2003 Lemelson-MIT Lifetime Achievement Award Winner
|Photo by Raul Rubiera
Combining a passion for mechanical engineering with his expertise
in medicine, William Murphy, Jr. has revolutionized the biomedical
industry. His inventions include significant improvements on the
early cardiac pacemakers, artificial kidneys, cardiac catheters
and disposable medical trays.
Murphy collaborated with Dr. Carl Walter on the development of
a flexible sealed blood bag for the transfusion of whole blood.
Its first use was during the Korean War, where Murphy took the device
to the battlefields and created a simple system for rapid, air-free
Experience in the Korean War convinced Murphy that reuse of medical
instruments was counter-productive, since they were often damaged
or inadequately sterilized. He therefore designed a series of inexpensive
medical trays equipped with drugs and sterilized tools that could
be discarded after use, reducing cross-contamination of patients.
In the 1960s, Murphy directed engineers at his company, Cordis,
to develop the first motor-driven high-pressure angiography injectors.
Later, working with Robert Stevens, the company produced the first
torque-controlled selective and disposable vascular diagnostic catheters.
Murphy, along with Cordis engineers, developed the first physiologic
cardiac pacemaker (in the 1970s), which operated by responding to
the heart's rhythms instead of at a fixed-rate. A later variation
could be programmed non-invasively and led to the first DDD (dual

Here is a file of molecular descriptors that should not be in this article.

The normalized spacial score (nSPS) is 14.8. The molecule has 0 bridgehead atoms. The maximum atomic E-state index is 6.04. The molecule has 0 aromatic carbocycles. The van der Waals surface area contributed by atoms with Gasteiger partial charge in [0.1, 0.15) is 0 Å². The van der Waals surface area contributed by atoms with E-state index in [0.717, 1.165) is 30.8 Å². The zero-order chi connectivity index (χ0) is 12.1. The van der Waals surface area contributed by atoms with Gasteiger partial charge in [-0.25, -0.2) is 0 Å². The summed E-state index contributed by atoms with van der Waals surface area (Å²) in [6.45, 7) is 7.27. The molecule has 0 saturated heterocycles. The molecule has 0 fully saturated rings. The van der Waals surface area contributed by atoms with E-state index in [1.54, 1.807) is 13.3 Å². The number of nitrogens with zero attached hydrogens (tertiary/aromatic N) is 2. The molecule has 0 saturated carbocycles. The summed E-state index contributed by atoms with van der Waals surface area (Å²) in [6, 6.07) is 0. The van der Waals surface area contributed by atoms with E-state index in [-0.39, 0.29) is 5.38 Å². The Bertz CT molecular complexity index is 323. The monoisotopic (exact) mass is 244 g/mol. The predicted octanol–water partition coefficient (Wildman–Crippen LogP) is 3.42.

chamber demand) pacemaker in the 1980s.
Murphy also guided the engineering of a new and efficient hemodializer
(artificial kidney). This system, which mimics the natural kidney,
allows for an increased surface to volume ratio, thus improving
dialysis efficiency. Murphy's first company, Medical Development
Corporation, was founded in his garage in 1957, and evolved into
Cordis Corporation in 1959 (now a Johnson & Johnson company).
He started Small Parts, Inc. in 1963 to quickly supply small batches
of materials to engineers, and is currently the CEO there. From
1986-2003, he also guided Hyperion, Inc., a manufacturer of automated
immunoassay systems and reagents.
The son of a Nobel laureate in medicine, Murphy first studied at
Harvard College and later received his M.D. from the University
of Illinois School of Medicine. Afterward, he studied mechanical
engineering at the Massachusetts Institute of Technology. In 1989,
he helped Dean Kamen establish the Foundation for Inspiration and
Recognition of Science and Technology (FIRST). His many accolades
include the American Institute of Medical and Biological Engineering
Founding Fellow (1993) and the FIRST Founder's Award (2000).
Small Parts Inc.